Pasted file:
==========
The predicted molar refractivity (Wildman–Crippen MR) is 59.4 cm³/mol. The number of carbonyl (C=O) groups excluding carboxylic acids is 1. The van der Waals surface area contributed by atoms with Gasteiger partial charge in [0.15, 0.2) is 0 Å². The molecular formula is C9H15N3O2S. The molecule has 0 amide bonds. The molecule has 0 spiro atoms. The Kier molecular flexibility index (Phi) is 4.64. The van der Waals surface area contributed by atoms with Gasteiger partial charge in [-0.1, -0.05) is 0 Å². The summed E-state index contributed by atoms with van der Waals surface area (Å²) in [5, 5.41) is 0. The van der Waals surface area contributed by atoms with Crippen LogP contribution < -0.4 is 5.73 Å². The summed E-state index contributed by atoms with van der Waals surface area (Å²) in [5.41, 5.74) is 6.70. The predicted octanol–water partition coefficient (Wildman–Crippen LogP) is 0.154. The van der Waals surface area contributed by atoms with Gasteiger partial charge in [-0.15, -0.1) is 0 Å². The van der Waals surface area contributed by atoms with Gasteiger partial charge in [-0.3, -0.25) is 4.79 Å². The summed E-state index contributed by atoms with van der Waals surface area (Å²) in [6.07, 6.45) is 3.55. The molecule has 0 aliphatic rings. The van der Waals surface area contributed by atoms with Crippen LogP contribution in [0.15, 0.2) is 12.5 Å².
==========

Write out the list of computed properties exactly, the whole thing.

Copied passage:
The predicted molar refractivity (Wildman–Crippen MR) is 59.4 cm³/mol. The number of carbonyl (C=O) groups excluding carboxylic acids is 1. The van der Waals surface area contributed by atoms with Gasteiger partial charge in [0.15, 0.2) is 0 Å². The molecular formula is C9H15N3O2S. The molecule has 0 amide bonds. The molecule has 0 spiro atoms. The Kier molecular flexibility index (Phi) is 4.64. The van der Waals surface area contributed by atoms with Gasteiger partial charge in [-0.1, -0.05) is 0 Å². The summed E-state index contributed by atoms with van der Waals surface area (Å²) in [5, 5.41) is 0. The van der Waals surface area contributed by atoms with Crippen LogP contribution < -0.4 is 5.73 Å². The summed E-state index contributed by atoms with van der Waals surface area (Å²) in [5.41, 5.74) is 6.70. The predicted octanol–water partition coefficient (Wildman–Crippen LogP) is 0.154. The van der Waals surface area contributed by atoms with Gasteiger partial charge in [-0.15, -0.1) is 0 Å². The van der Waals surface area contributed by atoms with Gasteiger partial charge in [-0.3, -0.25) is 4.79 Å². The summed E-state index contributed by atoms with van der Waals surface area (Å²) in [6.07, 6.45) is 3.55. The molecule has 0 aliphatic rings. The van der Waals surface area contributed by atoms with Crippen LogP contribution in [0.15, 0.2) is 12.5 Å².